Education

Student Exchange Programme Underway As EAC Marks 20th Anniversary

The Inter-University Council of East Africa (IUCEA), an institution of the East African Community (EAC), is calling for applicant to join the EAC Scholarship Programme.

The Council wants applications for Master’s degree scholarships tenable at universities in four EAC Partner States, namely Kenya, Rwanda, Tanzania and Uganda.

The number of available scholarships under the programme are 157 under six thematic areas: Mathematics; Engineering; Informatics; Science; Technology, and; Business Science.

The EAC Scholarship Programme is the product of a financing agreement of €5 million signed between the EAC and the Federal Republic of Germany on 9th April, 2018. The scholarship programme is being implemented in cooperation with IUCEA and KfW, the German Development Bank.

The EAC Secretariat says the goal of the programme is to promote the integration agenda in East Africa by supporting higher education students.

“Scholarship beneficiaries will undoubtedly foster awareness about the integration, and spur social change and economic growth.2

The programme is designed to support EAC students with academic talent and leadership qualities. In addition to the provision of scholarships, the EAC scholars will be actively facilitated through programme activities such as regional leadership seminars and mentoring schemes.

It is further anticipated that the beneficiaries of the scholarship programme will become highly skilled ‘change agents’ for their home communities as qualified professionals with a strong understanding of regional challenges, approaches and expertise in their subject fields.

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The EAC region has a long history of cooperation in education particularly between Kenya, Uganda and Tanzania, which are the founders of the Community. The EAC is cognizant of the fact that most of its aspirations can only be achieved through high quality and relevant education and training.

Under Article 103(a) of the EAC Treaty, Partner States undertook to promote cooperation in the development of science and technology, which are viewed as the prime movers of regional integration and development. The Community’s objective then is to develop a completely harmonized East African education system for the enhancement of a productive human resource base.

 

Inherent in a harmonized education system are: the establishment of a common reference to facilitate comparability, compatibility, equation and mutual recognition of education/training systems and qualifications among Partner States. There is also the shared view among Partner States on quality, criteria, standards and learning outcomes; promoting mobility of students and labour to foster integration, and; promotion of the region as a Common Higher Education Area.

 

The harmonization of education systems and curricula dates way back to the first Community. The EAC had a single examination system and same curricula. The University of East Africa (UEA) had its main campus in Makerere, Kampala, Uganda with affiliate colleges in Dar es Salaam and Nairobi. In the early1970s, UEA split into three independent universities: the University of Dar es Salaam, Makerere University in Uganda, and the University of Nairobi.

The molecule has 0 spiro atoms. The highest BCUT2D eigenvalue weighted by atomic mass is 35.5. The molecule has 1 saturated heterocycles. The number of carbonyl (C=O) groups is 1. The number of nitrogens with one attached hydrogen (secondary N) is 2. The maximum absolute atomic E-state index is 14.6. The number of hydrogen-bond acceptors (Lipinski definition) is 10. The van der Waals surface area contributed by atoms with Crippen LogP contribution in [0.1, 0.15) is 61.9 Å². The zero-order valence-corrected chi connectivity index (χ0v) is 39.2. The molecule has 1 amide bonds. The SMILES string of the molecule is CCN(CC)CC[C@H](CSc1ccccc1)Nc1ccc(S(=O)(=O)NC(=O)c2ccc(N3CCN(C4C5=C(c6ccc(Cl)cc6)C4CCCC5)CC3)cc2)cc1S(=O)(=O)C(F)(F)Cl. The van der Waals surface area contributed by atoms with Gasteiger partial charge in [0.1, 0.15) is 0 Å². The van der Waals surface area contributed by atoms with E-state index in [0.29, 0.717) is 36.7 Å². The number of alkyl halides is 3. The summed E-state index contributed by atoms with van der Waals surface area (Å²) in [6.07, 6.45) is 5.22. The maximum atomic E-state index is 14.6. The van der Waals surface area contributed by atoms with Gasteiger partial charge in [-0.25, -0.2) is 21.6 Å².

The EAC acknowledges that youth traditionally bring energy, drive and passion to any activity they embark on, and the integration process in East Africa is no exception. Added to this is the Community’s view that the youth will be the major beneficiaries of an integrated East Africa which is expected to bring with it various benefits which include, among other things, harmonized fees in institutions of higher learning, increased employment opportunities, better infrastructure, increased trade and investment, and socio-cultural integration. Some of the youth are already reaping these benefits of the integration.

 

The EA Scholarship Programme is modelled on the Erasmus Programme (EURopean Community Action Scheme for the Mobility of University Students) –an EU student exchange programme that was established in 1987.

 

Erasmus scholars study at least three months or undertake an internship of at least two months to an academic year in another European country. The programme has an in-built guarantee credit transfer scheme as long as the scholars abide by the terms previously set. A key component of the programme is that students do not pay extra tuition fees to the university that they visit. Scholars are also eligible to apply for an Erasmus grant to cover additional expenses occasioned by studying abroad.

 

For many EU students, Erasmus is their first time to live and study and abroad in another country. Erasmus has then become a cultural phenomenon and is highly popular among many students in Europe. The programme fosters learning and understanding of the host country.

 

The EAC on its part is convinced that the scholarship programme will help nurture a pan-East African identity among the youth. A year abroad will enable students to visit EAC Partner States other than the ones in which they were born and demystify any suspicions and mistrusts that could be inherent among citizens of one’s country vis-à-vis other countries. It will be a perfect opportunity for exposure of the youth to various peoples and cultures in East Africa.

 

As the EAC commemorates its 20th anniversary, it anticipates that the student exchange initiative engendered by the scholarship programme will foster regional integration by giving students a chance to live and learn in Partner States other than their own.

 

 

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